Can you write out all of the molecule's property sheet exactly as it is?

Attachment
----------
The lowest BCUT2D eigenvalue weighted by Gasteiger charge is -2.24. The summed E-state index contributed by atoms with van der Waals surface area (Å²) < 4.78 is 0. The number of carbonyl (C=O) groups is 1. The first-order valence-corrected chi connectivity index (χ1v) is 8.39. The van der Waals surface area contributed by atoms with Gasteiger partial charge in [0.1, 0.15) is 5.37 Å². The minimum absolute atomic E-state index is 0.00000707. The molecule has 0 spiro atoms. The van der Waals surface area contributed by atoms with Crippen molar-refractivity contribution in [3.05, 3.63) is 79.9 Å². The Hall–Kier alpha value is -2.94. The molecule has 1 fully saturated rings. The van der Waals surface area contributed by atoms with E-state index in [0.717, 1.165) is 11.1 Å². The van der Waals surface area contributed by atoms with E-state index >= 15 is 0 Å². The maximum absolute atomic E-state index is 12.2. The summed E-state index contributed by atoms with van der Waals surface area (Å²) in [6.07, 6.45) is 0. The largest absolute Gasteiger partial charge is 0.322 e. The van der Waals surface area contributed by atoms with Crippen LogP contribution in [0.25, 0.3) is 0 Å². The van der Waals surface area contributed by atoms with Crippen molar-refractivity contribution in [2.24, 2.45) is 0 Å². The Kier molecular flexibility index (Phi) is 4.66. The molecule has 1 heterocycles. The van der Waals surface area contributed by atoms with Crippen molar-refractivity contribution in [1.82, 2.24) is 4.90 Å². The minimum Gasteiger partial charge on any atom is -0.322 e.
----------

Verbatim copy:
The lowest BCUT2D eigenvalue weighted by Gasteiger charge is -2.24. The summed E-state index contributed by atoms with van der Waals surface area (Å²) < 4.78 is 0. The number of carbonyl (C=O) groups is 1. The first-order valence-corrected chi connectivity index (χ1v) is 8.39. The van der Waals surface area contributed by atoms with Gasteiger partial charge in [0.1, 0.15) is 5.37 Å². The minimum absolute atomic E-state index is 0.00000707. The molecule has 0 spiro atoms. The van der Waals surface area contributed by atoms with Crippen molar-refractivity contribution in [3.05, 3.63) is 79.9 Å². The Hall–Kier alpha value is -2.94. The molecule has 1 fully saturated rings. The van der Waals surface area contributed by atoms with E-state index in [0.717, 1.165) is 11.1 Å². The van der Waals surface area contributed by atoms with E-state index >= 15 is 0 Å². The maximum absolute atomic E-state index is 12.2. The summed E-state index contributed by atoms with van der Waals surface area (Å²) in [6.07, 6.45) is 0. The largest absolute Gasteiger partial charge is 0.322 e. The van der Waals surface area contributed by atoms with Crippen LogP contribution in [0.25, 0.3) is 0 Å². The van der Waals surface area contributed by atoms with Crippen molar-refractivity contribution in [2.24, 2.45) is 0 Å². The Kier molecular flexibility index (Phi) is 4.66. The molecule has 1 heterocycles. The van der Waals surface area contributed by atoms with Crippen molar-refractivity contribution in [1.82, 2.24) is 4.90 Å². The minimum Gasteiger partial charge on any atom is -0.322 e.